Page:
Claude Debussy - Préludes pour piano Livres 1 & 2

Claude Debussy
24 Preludes for piano (complete works)

Alain Planès
piano Steinway

"Choc" du Monde de la Musique n°89
"Diapason d’Or" de Diapason-Harmonie n°317
"Référence" de Compact n°12
"Victoires de la Musique 1986" Meilleur enregistrement de musique classique française


Notes on Debussy's Preludes

The piano without a master

"You see, one always writes too much and one never thinks enough", declared Debussy in 1909. Debussy himself, who wrote little, thought a great deal. At any rate he made sure that his works were the final expression of his thought.
"For the last 12 years, Sir, Pelléas and Mélisande have been my daily companions". It was in this way that he described his study of characters : a continuous encounter. "I let them sing inside me" : cohabitation became parasitical. It follows that thought is only fertile when it is completely inhabited. Debussy has been shown to be a perfectionist and this argument has been used to explain the scarcity of his output. His best works are notable for their economy and efficiency. But to be able to "say as much as possible with as little means as possible" requires, on a wider scale, refined and discriminating knowledges which goes straight to the point. In this way the philosopher's reasoning is condensed and the mathematician's demonstration is narrowed down. Seen in these terms, the musical composition becomes a continuous mental activity that is limiting and almost painful to fix on paper. It is because he thought a great deal that Debussy composed little.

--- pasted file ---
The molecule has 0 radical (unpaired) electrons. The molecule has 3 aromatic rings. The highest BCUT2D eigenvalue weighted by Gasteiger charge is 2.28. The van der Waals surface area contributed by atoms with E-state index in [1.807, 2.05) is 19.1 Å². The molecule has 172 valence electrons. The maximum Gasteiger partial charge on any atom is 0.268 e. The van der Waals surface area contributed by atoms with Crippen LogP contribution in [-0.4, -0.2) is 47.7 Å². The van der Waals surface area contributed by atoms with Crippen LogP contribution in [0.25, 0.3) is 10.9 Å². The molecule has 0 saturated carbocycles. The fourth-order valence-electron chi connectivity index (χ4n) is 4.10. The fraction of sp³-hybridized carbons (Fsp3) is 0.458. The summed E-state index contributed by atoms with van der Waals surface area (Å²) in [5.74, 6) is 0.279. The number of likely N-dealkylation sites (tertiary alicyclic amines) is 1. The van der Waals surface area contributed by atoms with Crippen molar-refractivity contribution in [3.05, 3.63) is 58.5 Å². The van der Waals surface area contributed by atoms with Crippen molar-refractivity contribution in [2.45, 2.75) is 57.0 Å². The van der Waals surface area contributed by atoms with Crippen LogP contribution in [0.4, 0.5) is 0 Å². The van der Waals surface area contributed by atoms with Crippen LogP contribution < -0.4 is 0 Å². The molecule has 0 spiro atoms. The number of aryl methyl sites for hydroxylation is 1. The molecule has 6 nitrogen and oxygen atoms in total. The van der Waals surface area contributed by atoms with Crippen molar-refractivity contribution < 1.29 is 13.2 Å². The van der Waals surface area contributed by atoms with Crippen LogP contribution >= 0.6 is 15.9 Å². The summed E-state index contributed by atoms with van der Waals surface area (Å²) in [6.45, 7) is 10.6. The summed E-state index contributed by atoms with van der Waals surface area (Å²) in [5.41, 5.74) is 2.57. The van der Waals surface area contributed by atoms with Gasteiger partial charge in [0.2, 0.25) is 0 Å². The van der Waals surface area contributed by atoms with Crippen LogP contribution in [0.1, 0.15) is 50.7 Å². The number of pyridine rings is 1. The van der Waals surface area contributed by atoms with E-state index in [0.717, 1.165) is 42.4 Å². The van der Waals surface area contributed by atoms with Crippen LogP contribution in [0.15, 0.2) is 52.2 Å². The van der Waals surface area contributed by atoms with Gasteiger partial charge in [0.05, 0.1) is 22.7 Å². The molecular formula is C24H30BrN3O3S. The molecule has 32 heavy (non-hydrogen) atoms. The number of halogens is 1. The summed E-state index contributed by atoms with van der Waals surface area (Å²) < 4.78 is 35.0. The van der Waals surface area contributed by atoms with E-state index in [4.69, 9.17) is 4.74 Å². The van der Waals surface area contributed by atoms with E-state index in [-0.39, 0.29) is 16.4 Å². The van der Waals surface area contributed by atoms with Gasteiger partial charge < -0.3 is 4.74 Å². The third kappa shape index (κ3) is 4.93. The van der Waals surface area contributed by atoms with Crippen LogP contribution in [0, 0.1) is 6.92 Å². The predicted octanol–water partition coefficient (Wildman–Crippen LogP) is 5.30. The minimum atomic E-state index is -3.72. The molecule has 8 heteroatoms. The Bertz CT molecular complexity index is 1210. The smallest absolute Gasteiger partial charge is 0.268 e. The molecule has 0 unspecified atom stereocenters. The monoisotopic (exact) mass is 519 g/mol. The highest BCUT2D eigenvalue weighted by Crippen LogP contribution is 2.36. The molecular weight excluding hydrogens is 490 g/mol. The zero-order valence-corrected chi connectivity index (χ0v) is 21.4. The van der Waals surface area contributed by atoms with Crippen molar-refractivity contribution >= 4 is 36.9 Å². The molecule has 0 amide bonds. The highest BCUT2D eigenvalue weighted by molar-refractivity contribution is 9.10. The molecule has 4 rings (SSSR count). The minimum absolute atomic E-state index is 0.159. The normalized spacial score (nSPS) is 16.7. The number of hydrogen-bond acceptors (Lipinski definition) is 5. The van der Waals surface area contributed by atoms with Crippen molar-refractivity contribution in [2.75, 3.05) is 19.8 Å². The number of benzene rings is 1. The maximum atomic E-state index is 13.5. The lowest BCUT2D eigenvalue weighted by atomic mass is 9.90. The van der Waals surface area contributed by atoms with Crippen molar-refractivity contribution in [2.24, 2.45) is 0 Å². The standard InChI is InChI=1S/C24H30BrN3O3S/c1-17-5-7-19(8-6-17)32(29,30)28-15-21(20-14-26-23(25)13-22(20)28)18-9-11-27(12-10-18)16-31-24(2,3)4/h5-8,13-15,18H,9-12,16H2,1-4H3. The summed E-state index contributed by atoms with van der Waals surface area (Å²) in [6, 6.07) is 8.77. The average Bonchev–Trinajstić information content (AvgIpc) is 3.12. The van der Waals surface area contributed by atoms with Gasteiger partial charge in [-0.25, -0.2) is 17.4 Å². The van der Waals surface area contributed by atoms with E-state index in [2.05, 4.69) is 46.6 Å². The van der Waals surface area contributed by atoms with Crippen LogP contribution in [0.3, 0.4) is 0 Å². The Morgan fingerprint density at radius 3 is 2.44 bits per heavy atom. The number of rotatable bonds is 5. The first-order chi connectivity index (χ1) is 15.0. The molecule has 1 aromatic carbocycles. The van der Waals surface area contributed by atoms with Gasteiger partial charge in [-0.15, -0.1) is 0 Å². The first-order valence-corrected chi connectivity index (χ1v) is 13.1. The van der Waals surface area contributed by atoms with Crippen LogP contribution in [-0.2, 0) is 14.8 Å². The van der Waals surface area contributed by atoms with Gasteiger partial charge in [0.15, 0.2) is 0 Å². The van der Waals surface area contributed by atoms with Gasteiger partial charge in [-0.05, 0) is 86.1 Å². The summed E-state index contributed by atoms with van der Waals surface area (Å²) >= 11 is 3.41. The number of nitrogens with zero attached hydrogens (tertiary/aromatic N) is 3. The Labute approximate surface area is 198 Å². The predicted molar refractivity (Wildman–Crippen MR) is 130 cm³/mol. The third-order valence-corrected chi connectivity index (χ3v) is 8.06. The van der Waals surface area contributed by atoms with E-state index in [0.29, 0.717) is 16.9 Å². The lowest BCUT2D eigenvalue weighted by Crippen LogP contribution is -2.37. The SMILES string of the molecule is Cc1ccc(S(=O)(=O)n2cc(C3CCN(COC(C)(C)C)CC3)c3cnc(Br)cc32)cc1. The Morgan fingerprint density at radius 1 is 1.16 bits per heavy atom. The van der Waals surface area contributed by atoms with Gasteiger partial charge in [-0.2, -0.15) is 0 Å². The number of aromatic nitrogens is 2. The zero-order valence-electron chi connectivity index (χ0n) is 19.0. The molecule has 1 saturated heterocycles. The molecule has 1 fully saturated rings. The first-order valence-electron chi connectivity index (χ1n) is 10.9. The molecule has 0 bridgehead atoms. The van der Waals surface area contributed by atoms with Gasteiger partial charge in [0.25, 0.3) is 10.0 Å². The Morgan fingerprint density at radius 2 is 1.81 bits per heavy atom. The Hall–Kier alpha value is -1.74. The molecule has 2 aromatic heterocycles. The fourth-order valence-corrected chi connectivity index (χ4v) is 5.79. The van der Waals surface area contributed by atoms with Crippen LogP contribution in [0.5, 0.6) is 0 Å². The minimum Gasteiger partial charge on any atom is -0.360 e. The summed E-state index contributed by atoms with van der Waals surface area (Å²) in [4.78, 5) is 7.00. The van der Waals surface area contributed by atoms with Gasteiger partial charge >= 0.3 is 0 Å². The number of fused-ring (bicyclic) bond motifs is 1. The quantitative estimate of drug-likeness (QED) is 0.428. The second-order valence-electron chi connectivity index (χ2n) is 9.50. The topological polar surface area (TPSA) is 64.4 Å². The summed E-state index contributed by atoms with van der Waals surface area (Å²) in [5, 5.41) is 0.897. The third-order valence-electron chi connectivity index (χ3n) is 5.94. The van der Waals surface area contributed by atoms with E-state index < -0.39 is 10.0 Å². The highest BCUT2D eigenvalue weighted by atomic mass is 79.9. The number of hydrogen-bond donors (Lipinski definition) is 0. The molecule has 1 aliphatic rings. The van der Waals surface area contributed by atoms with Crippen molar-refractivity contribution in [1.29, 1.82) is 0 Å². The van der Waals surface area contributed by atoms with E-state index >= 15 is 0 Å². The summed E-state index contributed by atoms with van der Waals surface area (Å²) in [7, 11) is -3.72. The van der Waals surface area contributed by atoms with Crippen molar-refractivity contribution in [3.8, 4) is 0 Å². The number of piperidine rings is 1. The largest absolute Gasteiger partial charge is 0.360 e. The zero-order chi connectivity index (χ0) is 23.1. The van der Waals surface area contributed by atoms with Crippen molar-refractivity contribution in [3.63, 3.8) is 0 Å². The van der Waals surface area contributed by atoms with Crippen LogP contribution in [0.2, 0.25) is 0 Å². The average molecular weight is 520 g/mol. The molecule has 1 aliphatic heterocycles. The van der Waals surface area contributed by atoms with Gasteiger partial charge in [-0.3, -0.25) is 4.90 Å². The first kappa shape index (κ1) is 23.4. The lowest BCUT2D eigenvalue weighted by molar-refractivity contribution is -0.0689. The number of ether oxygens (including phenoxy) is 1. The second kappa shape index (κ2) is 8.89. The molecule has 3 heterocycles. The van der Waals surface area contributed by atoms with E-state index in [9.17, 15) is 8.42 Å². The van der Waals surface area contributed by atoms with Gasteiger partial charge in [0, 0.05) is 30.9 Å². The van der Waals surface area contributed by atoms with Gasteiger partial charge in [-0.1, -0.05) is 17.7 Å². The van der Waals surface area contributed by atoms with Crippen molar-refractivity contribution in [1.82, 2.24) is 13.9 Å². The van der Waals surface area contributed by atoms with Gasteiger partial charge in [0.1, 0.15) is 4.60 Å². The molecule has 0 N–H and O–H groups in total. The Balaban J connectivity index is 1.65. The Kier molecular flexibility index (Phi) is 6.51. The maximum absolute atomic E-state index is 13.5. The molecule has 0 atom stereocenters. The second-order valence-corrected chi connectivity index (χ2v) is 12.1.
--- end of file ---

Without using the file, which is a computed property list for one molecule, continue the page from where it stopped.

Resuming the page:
Let us reread the beginning of "l'entretien avec Monsieur Croche", the only real personal document he published. A musician dreams in the privacy of his own room. He asks himself two questions ("How shall I express myself "? and "How shall I finish the work"?) and these two questions which he utters seem curiously to overlap. One can discern here more than an echo of uncertainty (there is certainty, too) associated with Debussy at work. Making music, he tells us, does not begin from the moment it is conveyed on paper; to complete a work entails fixing things that are happening elsewhere. In thought. This dispels the image of the impressionist composer connected to the world by his senses alone, which are themselves directly linked by some mysterious oscillograph to pen and manuscript. Our understanding of the Preludes has suffered greatly from this view. Debussy mentioned explicitly in his titles that "to think" is always "to think of". Like the artist, sculptor, poet and musician feeds on feelings, he confessed. Does this mean he reproduced them as they are? It is precisely here that the confusion arose.